CD Projekt Red is known for taking chances on the popularity of their titles. Following the success of The Witcher 3 and Gwent: The Witcher Card Game, they have created a standalone single-player focused version of Gwent, called Thronebreaker: The Witcher Tales. Instead of taking a cash grab, Thronebreaker shows off the developer’s storytelling talent. Since its release in 2018, the title has now arrived on Nintendo’s portable console, and I have to say, Thronebreaker and Switch make an impressive marriage.
Thronebreaker: The Witcher Tales introduces Meve, The Queen of Lyria, and Rivia as she nearly arrives at her kingdom. However, she is stopped along the way by Count Caldwell, an advisor tasked with aiding Meve’s son in ruling her kingdom as she was away at a summit of rulers. Caldwell told the Queen of a group of thieves called the Strays of Spalla stealing large amounts of gold from her tax collectors. Deciding to take care of it herself, the Queen sets out to straighten out bandits on her land.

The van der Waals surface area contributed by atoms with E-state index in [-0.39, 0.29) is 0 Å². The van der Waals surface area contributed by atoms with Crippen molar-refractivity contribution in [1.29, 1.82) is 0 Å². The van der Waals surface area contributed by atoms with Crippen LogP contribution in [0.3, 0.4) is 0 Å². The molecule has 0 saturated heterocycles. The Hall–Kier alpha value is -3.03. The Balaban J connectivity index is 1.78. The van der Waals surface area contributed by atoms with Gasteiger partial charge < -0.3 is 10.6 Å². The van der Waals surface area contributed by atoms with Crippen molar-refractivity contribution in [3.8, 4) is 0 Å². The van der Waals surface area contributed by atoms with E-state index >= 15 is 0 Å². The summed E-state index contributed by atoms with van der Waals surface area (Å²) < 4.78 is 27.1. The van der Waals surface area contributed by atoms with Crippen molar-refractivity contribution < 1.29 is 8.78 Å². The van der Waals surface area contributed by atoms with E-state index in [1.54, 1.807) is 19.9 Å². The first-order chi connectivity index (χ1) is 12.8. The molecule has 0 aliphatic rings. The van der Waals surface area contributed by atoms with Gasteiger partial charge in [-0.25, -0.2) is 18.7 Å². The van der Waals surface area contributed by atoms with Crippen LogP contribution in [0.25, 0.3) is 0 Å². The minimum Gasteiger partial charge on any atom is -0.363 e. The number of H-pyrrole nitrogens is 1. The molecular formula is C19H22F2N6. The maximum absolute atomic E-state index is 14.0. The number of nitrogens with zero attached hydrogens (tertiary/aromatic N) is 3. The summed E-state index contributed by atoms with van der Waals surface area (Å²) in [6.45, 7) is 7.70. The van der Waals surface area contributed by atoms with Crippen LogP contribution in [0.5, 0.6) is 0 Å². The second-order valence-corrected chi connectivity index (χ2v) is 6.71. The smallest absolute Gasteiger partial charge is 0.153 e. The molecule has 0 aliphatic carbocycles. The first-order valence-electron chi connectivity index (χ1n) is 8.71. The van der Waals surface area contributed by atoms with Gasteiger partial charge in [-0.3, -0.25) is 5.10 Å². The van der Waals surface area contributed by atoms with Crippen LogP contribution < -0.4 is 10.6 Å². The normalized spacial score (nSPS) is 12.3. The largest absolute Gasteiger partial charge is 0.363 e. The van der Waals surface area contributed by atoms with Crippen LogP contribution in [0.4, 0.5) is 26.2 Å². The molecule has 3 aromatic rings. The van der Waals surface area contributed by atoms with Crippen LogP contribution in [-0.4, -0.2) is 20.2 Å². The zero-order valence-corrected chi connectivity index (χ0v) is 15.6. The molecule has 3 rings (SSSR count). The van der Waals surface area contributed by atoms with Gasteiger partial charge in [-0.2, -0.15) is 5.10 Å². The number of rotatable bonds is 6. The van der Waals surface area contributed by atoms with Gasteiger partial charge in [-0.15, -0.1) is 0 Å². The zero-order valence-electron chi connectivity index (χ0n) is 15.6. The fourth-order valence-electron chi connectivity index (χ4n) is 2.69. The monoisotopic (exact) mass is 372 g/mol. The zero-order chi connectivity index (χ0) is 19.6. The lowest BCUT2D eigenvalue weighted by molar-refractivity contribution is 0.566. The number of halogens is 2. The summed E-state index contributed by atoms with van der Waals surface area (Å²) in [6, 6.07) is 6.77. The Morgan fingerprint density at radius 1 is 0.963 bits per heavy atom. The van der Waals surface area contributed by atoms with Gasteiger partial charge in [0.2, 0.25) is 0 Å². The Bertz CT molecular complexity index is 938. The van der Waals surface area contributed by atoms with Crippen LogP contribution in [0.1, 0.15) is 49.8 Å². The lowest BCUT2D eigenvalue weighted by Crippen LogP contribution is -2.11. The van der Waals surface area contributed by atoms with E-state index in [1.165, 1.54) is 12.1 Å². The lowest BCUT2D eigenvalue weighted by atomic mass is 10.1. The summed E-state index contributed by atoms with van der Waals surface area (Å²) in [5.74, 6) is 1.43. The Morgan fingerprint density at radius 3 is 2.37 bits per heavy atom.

As the adventure unfolds, Meve’s army discovers the powerful and rapacious kingdom of Niffgaard. During combat, Meve makes decisions that test her abilities to be an effective ruler of an army. Various outcomes affect gold, resources, and army morale. These choices become more impactful as she even has to choose between herself or her loyal followers. From there, Thronebreaker opens up as a narrative adventure card game that blends elements of other genres like isometric adventures, card games, and visual novels.